Catalan leader wants deal
BARCELONA – Catalan leader Carles Puigdemont said yesterday his people voted for independence from Spain – but that he wanted a negotiated solution with Madrid.
He asked the regional parliament in Barcelona to suspend the effect of the vote so talks could begin – rather than breaking away immediately.
The disputed referendum on October 1 resulted in almost 90 per cent of voters backing independence, said Catalan officials. Madrid said it was illegal and Spain’s Constitutional Court suspended it.
Anti-independence voters largely boycotted the ballot – which had a reported turnout of 43 per cent – and there were several reports of irregularities.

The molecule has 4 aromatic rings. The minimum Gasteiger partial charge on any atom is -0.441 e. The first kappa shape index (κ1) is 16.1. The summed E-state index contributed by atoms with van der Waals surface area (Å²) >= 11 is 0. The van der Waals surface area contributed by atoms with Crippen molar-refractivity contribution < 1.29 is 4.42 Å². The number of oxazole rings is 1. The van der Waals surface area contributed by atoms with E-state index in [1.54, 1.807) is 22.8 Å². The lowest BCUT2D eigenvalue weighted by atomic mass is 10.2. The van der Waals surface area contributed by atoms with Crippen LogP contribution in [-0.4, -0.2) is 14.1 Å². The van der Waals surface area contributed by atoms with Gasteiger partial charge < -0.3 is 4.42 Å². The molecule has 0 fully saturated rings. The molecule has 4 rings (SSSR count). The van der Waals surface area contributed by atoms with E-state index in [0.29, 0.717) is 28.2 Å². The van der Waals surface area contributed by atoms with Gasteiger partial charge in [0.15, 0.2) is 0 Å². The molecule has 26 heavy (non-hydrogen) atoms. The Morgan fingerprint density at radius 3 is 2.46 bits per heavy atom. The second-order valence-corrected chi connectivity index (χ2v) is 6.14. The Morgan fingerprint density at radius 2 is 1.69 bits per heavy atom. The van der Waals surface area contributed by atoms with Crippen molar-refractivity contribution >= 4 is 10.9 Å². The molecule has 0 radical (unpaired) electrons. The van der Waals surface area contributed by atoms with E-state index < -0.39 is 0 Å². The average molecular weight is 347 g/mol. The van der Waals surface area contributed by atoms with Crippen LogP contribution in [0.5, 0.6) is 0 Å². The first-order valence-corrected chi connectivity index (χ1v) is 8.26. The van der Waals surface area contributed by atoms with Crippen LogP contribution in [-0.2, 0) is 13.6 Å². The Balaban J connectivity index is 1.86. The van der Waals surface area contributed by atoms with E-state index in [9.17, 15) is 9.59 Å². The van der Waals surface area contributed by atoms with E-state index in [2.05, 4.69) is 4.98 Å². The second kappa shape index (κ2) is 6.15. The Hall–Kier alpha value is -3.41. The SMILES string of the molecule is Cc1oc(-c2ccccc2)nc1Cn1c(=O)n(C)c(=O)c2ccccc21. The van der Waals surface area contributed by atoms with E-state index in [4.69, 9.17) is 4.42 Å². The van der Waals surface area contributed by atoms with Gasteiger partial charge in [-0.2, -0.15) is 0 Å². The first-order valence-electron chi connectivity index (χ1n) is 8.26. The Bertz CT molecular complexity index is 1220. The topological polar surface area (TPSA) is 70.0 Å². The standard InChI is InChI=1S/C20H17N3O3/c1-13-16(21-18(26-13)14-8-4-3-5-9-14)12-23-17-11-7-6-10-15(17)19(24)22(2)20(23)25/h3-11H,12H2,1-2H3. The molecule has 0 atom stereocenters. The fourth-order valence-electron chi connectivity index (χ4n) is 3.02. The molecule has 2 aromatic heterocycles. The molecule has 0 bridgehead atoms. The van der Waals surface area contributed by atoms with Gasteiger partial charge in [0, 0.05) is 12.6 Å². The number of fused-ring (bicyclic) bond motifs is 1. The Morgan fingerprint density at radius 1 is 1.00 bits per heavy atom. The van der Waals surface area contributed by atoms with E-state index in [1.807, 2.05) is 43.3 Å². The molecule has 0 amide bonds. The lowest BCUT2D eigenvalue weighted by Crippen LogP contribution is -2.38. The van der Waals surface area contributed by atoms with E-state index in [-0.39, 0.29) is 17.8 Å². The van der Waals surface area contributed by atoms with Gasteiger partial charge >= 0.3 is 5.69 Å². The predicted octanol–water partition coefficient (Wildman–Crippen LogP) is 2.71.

National police were involved in violent scenes as they manhandled voters.
Puigdemont told the regional parliament that the “people’s will” was to break away from Madrid, but he also said he wanted to “de-escalate” the tension around the issue.
He hailed the referendum process and condemned the actions of the Spanish government, but acknowledged that people on all sides were worried about what would happen next.
“We are all part of the same community and we need to go forward together. The only way forward is democracy and peace,” he told deputies.
But he also said Catalonia was being denied the right to self-determination, and paying too much in taxes to the central government in Madrid.
Spain’s Deputy Prime Minister Soraya Saenz de Santamaria responded to yesterday’s developments by saying: “Neither Mr Puigdemont nor anybody else can claim ... to impose mediation. Any dialogue between democrats has to take place within the law.”
Spanish Prime Minister Mariano Rajoy has called an extraordinary cabinet meeting for this morning to address the latest moves in the crisis. (BBC)